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Surveillance cameras play crucial role in Lancaster arson investigation

LANCASTER, P.A. --- Authorities say they reviewed several dozens of hours of surveillance footage leading up to their first arrest in the city hall arson investigation.

Dwain London, Jr, 29, was arrested Monday evening for his alleged role in setting intentional fires at city hall on May 23.

Lancaster Bureau of Police officials credited surveillance footage from the Lancaster Safety Coalition, along with other private cameras, in piecing together their investigation.

The Safety Coalition has 170 cameras throughout the city, monitoring areas day and night.

David Greiner, director of monitoring and evidence, said they can have people watching the monitors for up to 18 hours a day.

"The goal and the mission of the Lancaster Safety Coalition has always been to enhance the safety of the city of Lancaster," said Greiner.

Since its inception in 2005, Greiner said they've assisted police in "thousands" of investigations, ranging from crimes to finding missing people.

"Somebody in distress, smoke from a building, a fight, something like that," said Greiner.

The cameras have a 360 degree range of vision with zooming and panning ability.

Lt. William Hickey with the Lancaster Bureau of Police said understanding where and what the cameras do is now a crucial part of their investigations.

"It's a little bit like doing a jigsaw puzzle, where you're trying to find the pieces and put them together. We can use that to try and we can either show that something did happen or even, sometimes, show that something may not have happened," said Lt. Hickey.

But authorities do not have free reign on the video.

Hickey said a proper procedure is in place, including the need for an official case number, in order for police to access the footage.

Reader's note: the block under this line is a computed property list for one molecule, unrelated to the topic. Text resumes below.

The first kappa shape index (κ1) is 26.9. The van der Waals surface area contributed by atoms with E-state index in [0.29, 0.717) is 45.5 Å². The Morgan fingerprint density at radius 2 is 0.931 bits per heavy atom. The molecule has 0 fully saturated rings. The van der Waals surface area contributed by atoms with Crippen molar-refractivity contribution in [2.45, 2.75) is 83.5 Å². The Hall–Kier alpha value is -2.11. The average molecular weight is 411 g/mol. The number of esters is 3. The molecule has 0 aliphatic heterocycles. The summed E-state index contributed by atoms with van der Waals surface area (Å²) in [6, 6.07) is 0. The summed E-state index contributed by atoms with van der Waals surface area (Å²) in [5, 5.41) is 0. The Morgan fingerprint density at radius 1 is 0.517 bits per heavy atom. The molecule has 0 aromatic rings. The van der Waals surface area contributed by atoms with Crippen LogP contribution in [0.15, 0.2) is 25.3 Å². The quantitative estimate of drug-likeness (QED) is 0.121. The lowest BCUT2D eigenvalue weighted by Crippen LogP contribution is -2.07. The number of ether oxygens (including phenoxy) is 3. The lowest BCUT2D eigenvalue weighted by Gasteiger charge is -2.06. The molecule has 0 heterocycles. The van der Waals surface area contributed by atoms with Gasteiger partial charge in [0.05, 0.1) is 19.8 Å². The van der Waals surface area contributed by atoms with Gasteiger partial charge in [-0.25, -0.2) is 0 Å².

"It has to be some part of an investigation- saying we had a vehicle break-in or we had a fraud or we had an assault...Whatever the case may be, we're requesting that video, for a reason, for investigative purposes," said Hickey.

The Lancaster Safety Coalition had a major expansion in 2009 when it had 70 cameras in the city.

Tim Miller, executive director of the Lancaster Safety Coalition, said they expect their service to grow with plans of expanding into the southwestern part of the city.

"I think it's very rewarding for the safety coalition and all of our partners that we play our part in making Lancaster a safe community. Safe communities are strong communities," said Miller.

Lancaster Bureau of Police are still seeking the public’s help in identifying a suspect captured on surveillance footage from a near-by Turkey Hill.

Anyone with information can submit a tip anonymously on Lancaster City/County Crime Stoppers or contact police.

The Lancaster Bureau of Police offers private camera owners, whether residential or commercial, to register their camera on their website to help them know where surveillance may be around the city.

For more information, follow the link here.